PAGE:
The first railroad we cross en route to 99E was built by the Oregon Electric (OE) about 1912 and is now operated by SP's rival, the Burlington Northern (BN). Both the O&C and the OE established stations about every five miles. The O&C stations became towns and cities; the OE, coming 40 years later had little effect on the settlement pattern. Many OE stations are little known or forgotten. For example, Gray, the OE station where a branch line ran west to East Corvallis, is gone. The present nearby station, at a large grain elevator near Highway 34, is now called Ehlen. Other OE stations are hardly known today - Pirtle, Dever, Talbot, East Independence, etc.
The Oregonian Railway, a narrow-gauge line that wandered around in the Willamette Valley, had some impact on the settlement pattern. It ran from a ferry on the Willamette to St. Paul, Woodburn, Mount Angel, Silverton, Lebanon, Brownsville, and Coburg. Parts of it converted to standard gauge and are still operated by the Southern Pacific.
We get our first glimpse of the old O&C right-of-way when we join 99E and turn left. We parallel it for several miles. Off to the left we see the Moorish architecture of the main campus of Linn-Benton Community College.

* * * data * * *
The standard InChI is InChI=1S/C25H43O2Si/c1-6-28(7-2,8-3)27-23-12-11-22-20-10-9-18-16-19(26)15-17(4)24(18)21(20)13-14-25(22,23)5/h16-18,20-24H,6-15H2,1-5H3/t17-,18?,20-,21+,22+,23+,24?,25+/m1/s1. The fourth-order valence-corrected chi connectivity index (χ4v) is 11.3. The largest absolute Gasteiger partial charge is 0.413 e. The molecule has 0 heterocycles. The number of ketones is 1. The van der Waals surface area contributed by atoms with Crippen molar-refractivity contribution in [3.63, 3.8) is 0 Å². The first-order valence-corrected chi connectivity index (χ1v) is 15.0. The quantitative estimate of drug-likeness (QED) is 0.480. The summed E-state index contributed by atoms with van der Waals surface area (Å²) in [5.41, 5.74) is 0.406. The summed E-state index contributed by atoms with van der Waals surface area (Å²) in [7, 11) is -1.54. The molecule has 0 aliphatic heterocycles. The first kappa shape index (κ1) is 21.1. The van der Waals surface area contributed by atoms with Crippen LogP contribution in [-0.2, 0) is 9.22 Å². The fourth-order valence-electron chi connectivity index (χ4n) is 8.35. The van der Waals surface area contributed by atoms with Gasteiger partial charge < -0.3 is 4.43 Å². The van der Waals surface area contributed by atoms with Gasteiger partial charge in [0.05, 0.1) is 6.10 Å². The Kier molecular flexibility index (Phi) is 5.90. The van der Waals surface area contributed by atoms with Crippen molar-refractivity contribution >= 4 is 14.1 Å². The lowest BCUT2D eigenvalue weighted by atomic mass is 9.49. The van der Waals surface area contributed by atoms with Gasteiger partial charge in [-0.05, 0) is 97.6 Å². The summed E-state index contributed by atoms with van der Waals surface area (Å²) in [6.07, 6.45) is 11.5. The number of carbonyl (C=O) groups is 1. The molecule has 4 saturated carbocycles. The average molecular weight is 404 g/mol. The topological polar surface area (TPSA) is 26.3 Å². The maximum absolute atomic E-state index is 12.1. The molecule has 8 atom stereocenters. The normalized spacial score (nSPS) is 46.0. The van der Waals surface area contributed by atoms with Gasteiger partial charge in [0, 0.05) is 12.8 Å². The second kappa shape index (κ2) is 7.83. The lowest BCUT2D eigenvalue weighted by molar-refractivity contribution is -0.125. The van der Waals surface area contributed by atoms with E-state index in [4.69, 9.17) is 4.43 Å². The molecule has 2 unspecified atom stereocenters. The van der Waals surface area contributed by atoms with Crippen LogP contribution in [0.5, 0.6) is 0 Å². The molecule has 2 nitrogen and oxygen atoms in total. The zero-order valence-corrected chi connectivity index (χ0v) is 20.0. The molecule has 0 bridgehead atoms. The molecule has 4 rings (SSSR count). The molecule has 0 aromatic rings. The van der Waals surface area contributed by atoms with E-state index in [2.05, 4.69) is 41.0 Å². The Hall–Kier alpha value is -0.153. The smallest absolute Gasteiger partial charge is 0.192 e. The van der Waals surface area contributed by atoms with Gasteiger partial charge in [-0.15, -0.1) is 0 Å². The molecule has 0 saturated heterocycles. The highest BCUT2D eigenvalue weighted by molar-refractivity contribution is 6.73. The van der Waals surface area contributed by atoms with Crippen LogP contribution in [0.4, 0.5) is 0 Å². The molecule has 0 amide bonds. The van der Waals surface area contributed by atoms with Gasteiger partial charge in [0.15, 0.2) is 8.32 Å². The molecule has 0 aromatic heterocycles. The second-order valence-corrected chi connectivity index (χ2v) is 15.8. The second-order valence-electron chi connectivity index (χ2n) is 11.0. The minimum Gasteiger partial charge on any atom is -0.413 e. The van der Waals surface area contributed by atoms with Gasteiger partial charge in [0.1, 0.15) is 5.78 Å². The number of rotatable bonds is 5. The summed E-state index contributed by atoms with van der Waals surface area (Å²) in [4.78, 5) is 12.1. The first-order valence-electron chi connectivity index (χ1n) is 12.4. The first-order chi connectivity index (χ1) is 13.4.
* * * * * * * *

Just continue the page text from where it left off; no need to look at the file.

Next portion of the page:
The few curves we make as we approach Albany are a good example of how highway builders are prone to follow antecedents. In the 1878 Atlas of Linn County, these curves are the same as they were 100 years ago.
We may catch a glimpse of the Albany-Lebanon Canal dug more than a century ago for barges. The flow proved too swift for upstream traffic but the canal is still maintained from a dam on the South Santiam River to provide a water supply for Albany.
Builders of the Pacific Highway, following an earlier custom, tried to please the towns along the way by routing the highway along the main streets of the towns. If Main Street ran north and south there needed to be no turns; the highway could go straight through. If it ran east and west the highway entered at one end, ran along the main street, and left at the opposite end. Some examples: Monmouth, McMinnville, Carlton, Cottage Grove, and Albany.